If you ever went to camp as a child, you probably remember the initial hesitation you felt leaving the comforts of home. But you may also recall that once your parents drove away, you eventually bonded with other kids, reveled in the sights, sounds and activities of the camp, and had the time of your life.
Imagine being a parent who is considering sending a child with special needs to camp—a child who has that same initial fear of leaving home—but add to that equation the sensory processing problems their child may have. Those same sounds, smells, textures and environmental stimuli may send them into a tailspin. They might struggle with reading, writing or sustaining conversations with other kids.
But sending a child to a special needs camp can provide parents and family members—as well as the child—with a bit of respite. Although a child with special needs should never be viewed as a “burden” for a family, he or she may occupy a disproportionate amount of the parents’ time and energy, and sometimes a break from routine may be a panacea for reducing stress for the child, parents and siblings.
Which Camp is Best?
There are nonprofit and for-profit camps, religious camps, private camps, day camps, weekend camps and sleepover camps. It may take a little more effort on the parents’ part than filling out a simple release form, but there are many camps suited specifically for each child’s needs where parents can share information more thoroughly about things like dietary and medical needs.
“Special needs” is a broad category, so the first step is for parents to zero in on the camps that handle their child’s specific learning disabilities, behavioral deficits or physical-care needs. Some kids may have a combination of delays and diagnoses that can include autism spectrum disorders and learning disabilities.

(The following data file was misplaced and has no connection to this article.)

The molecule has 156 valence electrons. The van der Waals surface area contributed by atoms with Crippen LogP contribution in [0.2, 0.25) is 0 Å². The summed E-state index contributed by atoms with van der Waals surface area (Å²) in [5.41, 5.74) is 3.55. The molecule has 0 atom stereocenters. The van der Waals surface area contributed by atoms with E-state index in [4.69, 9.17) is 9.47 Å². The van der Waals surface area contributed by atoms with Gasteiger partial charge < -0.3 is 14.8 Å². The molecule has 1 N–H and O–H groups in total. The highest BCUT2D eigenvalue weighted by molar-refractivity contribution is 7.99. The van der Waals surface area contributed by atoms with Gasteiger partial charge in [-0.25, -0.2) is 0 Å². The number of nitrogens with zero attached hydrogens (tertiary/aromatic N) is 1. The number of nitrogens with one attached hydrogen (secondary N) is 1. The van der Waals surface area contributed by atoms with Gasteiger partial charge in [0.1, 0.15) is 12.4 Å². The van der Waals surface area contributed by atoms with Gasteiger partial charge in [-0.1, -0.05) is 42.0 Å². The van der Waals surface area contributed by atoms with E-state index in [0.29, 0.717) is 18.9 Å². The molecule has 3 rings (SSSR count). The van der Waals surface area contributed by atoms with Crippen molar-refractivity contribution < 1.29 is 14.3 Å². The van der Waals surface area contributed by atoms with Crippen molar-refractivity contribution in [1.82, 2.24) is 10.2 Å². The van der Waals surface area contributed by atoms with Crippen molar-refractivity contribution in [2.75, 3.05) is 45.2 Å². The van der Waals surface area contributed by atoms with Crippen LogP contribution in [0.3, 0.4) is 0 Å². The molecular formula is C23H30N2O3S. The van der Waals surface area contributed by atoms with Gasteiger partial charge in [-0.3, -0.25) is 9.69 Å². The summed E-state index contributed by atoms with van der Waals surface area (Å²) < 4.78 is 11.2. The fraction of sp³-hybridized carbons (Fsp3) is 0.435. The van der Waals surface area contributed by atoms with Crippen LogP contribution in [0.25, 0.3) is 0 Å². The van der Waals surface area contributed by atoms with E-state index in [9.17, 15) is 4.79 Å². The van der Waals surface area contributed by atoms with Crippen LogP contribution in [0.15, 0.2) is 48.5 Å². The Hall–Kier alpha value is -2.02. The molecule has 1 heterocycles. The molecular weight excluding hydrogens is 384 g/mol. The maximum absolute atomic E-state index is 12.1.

And parents shouldn’t discount mainstream camps. Many have accommodations in place for customizing an enjoyable camping experience. And if a child has a sibling or friend, one option to consider would be to send them together, thus having a buddy system in place.
Parents can study the fine print on a camp’s website, but the best way to get a feel for their culture and philosophy is to visit while it is in session (and bring your child). Inquire about tools they may use, such as sensory breaks. Watch the counselors in action to get a feel for how they display compassion and understanding. Ask about safety procedures.
Prepare Your Child
Parents should talk to their child about the benefits of attending camp—the opportunity to try new things, the chance to make new friends and the ability to enjoy a break from the routine of doctor visits and therapy sessions.
Test the Waters
If a child is not quite ready to attend a residential camp, a day camp or a sports team for kids with special needs is a good starting point. This can give them the skills and confidence they need to feel comfortable about going to a residential camp. And in a recreational setting, they will be unencumbered by daily academic challenges and will have a chance to get away from classmates who may view them as “different.”
The best thing a parent can do when it comes to sending any child to camp is to refrain from expressing their own hesitations and fears about letting them go in earshot of the child. Respect their need for freedom and independence, and allow them to have a positive, constructive and enjoyable experience. They might even let you kiss them goodbye!
Catherine DeCenzo is an independent professional writer who has a penchant for the humorous side of life on her blog, Cat’s Out of the Bag, at catclause.wordpress.com. A former women’s lifestyle magazine editor and contributor, an archive of her articles can be found on her LinkedIn page. Email: [email protected]